Welcome to installment XX (August 2020) of Sino-Japanese Review, a monthly column on major developments in relations between China and Japan that provides a running commentary on the evolution of this important relationship and helps to put current events in perspective. Previous installments may be found here.
The disputed Senkaku/Diaoyu islands have been the major point of friction in Sino-Japanese relations for almost a decade. Yet for most of that period China’s challenge to Japan’s control of the islands had followed a relatively stable and manageable pattern. Chinese ships have frequently entered the Senkaku/Diaoyu’s contiguous zone. Every ten days or so, they have pushed into the islands’ territorial waters as well. Yet, the number of intruding vessels had remained fairly constant until mid-2019. Since then, China’s presence in contiguous waters and in the skies above them has increased significantly although the number of incursions into Japanese territorial waters did not change. In fact, Chinese vessels recently recorded their longest continuous stay (more than a 100 days) in contested waters since the dispute worsened following Japan’s nationalization of the islands in 2012.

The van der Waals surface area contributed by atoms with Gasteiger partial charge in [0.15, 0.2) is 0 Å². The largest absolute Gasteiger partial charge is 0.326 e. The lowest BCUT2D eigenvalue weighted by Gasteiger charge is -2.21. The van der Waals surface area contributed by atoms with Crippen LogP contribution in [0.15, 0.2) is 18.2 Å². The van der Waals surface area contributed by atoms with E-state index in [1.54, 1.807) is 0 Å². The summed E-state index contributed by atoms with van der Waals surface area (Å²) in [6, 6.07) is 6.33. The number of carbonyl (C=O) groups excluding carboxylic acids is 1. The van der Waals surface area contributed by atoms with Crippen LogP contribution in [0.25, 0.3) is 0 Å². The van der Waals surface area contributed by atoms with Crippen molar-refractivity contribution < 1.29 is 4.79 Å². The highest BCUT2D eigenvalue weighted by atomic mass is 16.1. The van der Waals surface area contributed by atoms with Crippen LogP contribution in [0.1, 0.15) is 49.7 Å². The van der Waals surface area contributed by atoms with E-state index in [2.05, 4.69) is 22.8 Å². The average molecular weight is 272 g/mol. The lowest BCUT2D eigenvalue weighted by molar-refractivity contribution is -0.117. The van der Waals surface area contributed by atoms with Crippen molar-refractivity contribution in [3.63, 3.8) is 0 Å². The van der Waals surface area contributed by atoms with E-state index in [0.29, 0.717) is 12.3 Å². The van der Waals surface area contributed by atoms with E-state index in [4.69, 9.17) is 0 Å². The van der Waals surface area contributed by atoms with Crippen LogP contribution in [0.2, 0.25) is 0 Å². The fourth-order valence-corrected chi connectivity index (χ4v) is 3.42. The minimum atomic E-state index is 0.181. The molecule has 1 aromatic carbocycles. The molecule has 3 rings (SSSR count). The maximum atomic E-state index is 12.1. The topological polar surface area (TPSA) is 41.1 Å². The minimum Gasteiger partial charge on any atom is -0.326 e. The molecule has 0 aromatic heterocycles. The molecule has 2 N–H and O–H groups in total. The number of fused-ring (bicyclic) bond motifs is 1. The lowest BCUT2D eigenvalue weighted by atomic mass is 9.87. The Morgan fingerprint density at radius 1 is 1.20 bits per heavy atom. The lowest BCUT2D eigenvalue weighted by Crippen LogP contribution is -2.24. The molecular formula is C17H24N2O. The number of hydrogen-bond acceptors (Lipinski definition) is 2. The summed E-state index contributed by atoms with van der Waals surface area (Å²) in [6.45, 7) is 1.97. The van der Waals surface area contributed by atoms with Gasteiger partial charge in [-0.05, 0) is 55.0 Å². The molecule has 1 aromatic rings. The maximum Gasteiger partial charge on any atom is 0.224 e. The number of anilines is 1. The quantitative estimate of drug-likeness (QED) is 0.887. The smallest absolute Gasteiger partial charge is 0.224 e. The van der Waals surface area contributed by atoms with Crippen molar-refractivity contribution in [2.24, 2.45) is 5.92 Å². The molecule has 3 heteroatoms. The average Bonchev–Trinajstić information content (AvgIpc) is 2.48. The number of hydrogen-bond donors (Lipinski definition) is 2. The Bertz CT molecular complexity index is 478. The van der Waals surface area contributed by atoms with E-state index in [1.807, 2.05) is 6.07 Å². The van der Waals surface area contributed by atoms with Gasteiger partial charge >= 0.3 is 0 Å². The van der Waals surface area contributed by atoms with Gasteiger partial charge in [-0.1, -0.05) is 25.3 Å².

In response, Japan’s public criticism of Beijing’s assertiveness has grown. Its latest defense white paper published mid-July expressed “grave concerns” regarding China’s “relentless” attempts to unilaterally “change the status quo by coercion”. Tokyo is concerned that the lifting of an annual fishing ban in the East China Sea by Beijing on August 16th, could dispatch large numbers of fishing vessels, including some armed members of its infamous “maritime militia”. This would be consistent with earlier peaks in Chinese activities during similar periods in 2014 and 2016 and could end up overwhelming Japan’s ability to police the area. To tackle China’s growing pressure, Japan obtained help from its U.S. ally in monitoring the contested waters and airspace and has put its military on standby to help respond to any massive intrusion. Meanwhile, long term efforts to upgrade its power projection capabilities to the furthest reaches of its territory are also steadily progressing.
Japan’s long term efforts to upgrade its power projection capabilities to the furthest reaches of its territory are steadily progressing